From where I stand as a user of the Internet (and I think most of the people who read those lines share this position), the Internet emerges as this enormous modern (knowledge and information) Tower of Babel.  There is so much information out there and it all is accessible to me at my laptop – all I need to do is to type a query in the search engine or enter a URL.  This is possible primarily because I feel at ease with both the technology and the English language.

Even though English is not the only language online, we can still access most of the content in English.  As some of the stats suggest, in 2008 only 31% of the online content was in English and that percentage was shrinking.  Chinese accounted for 20% and Spanish for 7%.  Between 2000 and 2008, the amount of content in Arabic grew 2064%, in Chinese 755%, and in Portuguese 668%.  However, even if the content itself is in a language that I do not understand, there are automatic translators that are good enough to allow me understanding, and maybe even engaging with, materials in languages other than those that I know.  All I need is to enter a URL of a website into an automatic translator, and here it is at my fingertips.  Isn’t it wonderful?

The “danger” of IDNs thus is fragmentation of content and as a result fragmentation of the Internet itself.  If I am unable to type in a URL of a website I won’t be able to access it, even before I reach the point where I need a translation.  The result could be that different cultural groups will isolate themselves by using the language barrier and we might lose the wealth of information that is out there.  This would be an equivalent of what happened to the Biblical Tower of Babel when all the different languages were introduced – the tower fell.  Our modern (knowledge and information) Tower of Babel might fall as well.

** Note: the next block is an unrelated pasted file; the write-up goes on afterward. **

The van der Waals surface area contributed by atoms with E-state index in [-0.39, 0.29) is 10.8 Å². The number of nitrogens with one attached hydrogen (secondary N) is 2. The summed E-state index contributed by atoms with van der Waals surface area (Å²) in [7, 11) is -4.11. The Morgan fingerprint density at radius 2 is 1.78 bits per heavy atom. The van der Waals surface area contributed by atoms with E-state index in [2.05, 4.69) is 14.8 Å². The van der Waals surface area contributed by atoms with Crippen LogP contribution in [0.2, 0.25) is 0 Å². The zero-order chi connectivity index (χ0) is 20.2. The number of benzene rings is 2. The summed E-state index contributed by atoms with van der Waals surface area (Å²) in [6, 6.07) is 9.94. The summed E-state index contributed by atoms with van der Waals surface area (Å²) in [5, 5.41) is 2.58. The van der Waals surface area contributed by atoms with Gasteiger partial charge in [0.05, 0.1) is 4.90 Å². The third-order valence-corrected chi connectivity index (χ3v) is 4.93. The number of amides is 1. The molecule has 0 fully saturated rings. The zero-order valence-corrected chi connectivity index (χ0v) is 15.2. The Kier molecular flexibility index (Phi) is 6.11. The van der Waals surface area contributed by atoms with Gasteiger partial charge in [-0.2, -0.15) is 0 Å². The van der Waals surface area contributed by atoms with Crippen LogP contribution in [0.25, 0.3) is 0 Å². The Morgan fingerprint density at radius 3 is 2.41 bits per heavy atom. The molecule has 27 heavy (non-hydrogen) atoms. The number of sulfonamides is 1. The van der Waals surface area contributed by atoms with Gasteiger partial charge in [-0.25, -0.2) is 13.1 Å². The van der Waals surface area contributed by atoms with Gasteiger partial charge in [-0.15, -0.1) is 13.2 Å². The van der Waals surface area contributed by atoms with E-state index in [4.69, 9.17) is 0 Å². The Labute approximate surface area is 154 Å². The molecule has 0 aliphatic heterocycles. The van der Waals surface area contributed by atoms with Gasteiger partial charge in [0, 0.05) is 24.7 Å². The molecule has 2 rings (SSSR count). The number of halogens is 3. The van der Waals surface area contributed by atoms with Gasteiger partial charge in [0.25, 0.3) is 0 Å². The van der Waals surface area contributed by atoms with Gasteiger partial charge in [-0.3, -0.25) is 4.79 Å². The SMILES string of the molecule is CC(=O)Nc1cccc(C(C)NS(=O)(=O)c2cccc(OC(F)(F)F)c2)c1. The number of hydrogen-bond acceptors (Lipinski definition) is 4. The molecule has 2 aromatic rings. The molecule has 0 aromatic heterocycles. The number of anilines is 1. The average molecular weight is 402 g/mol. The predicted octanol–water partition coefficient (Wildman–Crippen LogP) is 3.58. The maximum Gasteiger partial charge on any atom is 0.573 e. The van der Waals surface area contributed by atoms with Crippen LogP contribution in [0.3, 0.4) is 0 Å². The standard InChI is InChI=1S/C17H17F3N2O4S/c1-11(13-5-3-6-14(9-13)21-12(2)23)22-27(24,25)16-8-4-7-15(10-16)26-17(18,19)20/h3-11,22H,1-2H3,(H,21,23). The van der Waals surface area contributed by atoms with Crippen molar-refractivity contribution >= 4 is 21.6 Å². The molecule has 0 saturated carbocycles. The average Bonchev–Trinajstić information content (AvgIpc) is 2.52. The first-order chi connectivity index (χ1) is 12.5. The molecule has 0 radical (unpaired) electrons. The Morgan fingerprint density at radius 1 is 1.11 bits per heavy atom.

These were some of my initial thoughts and these are the concerns voiced by others as well.  However, the more I think about it the less categorical picture emerges.  Here are some of my more recent thoughts:

  • To start with, it is not clear how much attention people pay to the URLs and there is quite a lot of research out there showing that people don’t use URLs for web navigation that much.  I think this is a major point in our thinking about the “threat” and “benefits” of IDNs.  I am not at all convinced that URLs matter.
  • Second, I am not sure how much people in fact consume content that is not in languages that they know.  I mean, it may well be that the content online is already segregated and having internationalized URLs will not change much.  I have yet met a native English speaker who was a regular reader of websites in Russian or Chinese (I see a lot of the opposite, but not that).